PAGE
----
Today’s festive delight is a right royal treat, quite literally.
I came across a recipe for Cinnamon Stars from the royal kitchens of Buckingham Palace (original here, including a video of how they do it). So, of course, I just had to have a go at making them.
These may be familiar to you as German Zimtsterne, or cinnamon stars. You start off making a dough with ground nuts and cinnamon, then finish them with a meringue topping. I’ve made cinnamon stars before, but they were a bit more basic.
The Queen’s version includes candied orange peel, a lot of cinnamon, and a dash of cloves. They are also topped with snow-white icing and feature a bit of elaborate piping. Very fancy, but you’d expect that if you’re ever popping round for a festive cuppa at the Palace.
When I read the recipe, I was convinced by the idea. However, I had a couple of quibbles with the method. The suggestion was to make a meringue, and use two-thirds of it to make the dough. Then you roll out the dough, cover it with the reserved meringue, and then cut out shapes. I think the idea is that the cookies are then pre-iced? Hmmm. This struck me as quite wasteful, as you would not be able to re-roll the offcuts since the meringue would make it all too sticky. Also I knew that smearing something with meringue was likely to be a messy affair with a child in the house who is enjoying touching everything within reach.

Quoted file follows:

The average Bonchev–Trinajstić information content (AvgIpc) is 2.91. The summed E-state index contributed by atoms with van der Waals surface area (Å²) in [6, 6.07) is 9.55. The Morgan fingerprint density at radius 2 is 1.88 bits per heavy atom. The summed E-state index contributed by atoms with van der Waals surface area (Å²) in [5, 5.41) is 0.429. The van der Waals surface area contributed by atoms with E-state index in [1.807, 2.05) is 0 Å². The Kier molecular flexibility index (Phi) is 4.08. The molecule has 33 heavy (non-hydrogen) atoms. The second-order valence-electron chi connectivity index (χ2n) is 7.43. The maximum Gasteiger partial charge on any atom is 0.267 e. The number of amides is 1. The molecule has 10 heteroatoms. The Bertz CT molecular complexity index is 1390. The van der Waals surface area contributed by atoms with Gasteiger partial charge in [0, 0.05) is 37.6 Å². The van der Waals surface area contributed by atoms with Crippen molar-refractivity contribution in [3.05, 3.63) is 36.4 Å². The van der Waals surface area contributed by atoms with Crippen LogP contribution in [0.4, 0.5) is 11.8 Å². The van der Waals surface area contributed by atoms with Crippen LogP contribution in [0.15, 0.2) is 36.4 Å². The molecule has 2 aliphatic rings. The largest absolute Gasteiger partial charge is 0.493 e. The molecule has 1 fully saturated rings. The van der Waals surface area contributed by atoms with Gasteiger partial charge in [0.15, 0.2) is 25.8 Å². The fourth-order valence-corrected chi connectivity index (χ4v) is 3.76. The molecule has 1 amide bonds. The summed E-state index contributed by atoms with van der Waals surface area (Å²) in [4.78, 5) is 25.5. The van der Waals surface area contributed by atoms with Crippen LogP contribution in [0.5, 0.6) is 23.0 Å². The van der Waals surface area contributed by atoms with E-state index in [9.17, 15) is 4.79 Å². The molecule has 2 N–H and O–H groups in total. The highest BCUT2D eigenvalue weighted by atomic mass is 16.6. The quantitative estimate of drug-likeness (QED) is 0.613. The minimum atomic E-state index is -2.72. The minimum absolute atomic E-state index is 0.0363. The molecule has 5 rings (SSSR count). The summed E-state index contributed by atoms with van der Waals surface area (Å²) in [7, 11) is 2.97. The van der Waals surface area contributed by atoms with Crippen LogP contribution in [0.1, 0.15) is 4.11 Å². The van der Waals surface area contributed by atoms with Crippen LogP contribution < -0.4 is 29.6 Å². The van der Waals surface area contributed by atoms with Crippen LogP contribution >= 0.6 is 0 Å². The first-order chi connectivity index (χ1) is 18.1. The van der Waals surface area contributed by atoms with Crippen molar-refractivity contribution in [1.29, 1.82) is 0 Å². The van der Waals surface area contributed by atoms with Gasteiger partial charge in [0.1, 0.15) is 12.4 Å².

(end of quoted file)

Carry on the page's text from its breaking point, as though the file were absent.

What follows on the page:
So I adapted the method. I adjusted the amounts of the meringue to start with – I made two-thirds of the amount to go in the dough, and would make the “missing” meringue later for the icing. Then I made and rolled the dough, cut out the shapes without the icing, and then I could happily gather the scraps and keep re-rolling until I was done. We did stars and moons (using a circular cutter and overlapping the cuts to get the right shape). Diamond shapes would also be good – easy with a knife, and I think rather fitting.
Once they were baked, I finished them off with the meringue royal icing suggested by the Palace. This looks like a bit of a pain to make, as you are essentially making thick icing and then thinning it down, and it would be easier just to make thinner royal icing to start with. However, the Palace’s approach results in a very light icing rather than one which cracks when you bite into it. You just need to be very, very patient as you sit down to finely ice all the cookies. Maybe that’s what the Palace’s all-in-one method is seeking to get round?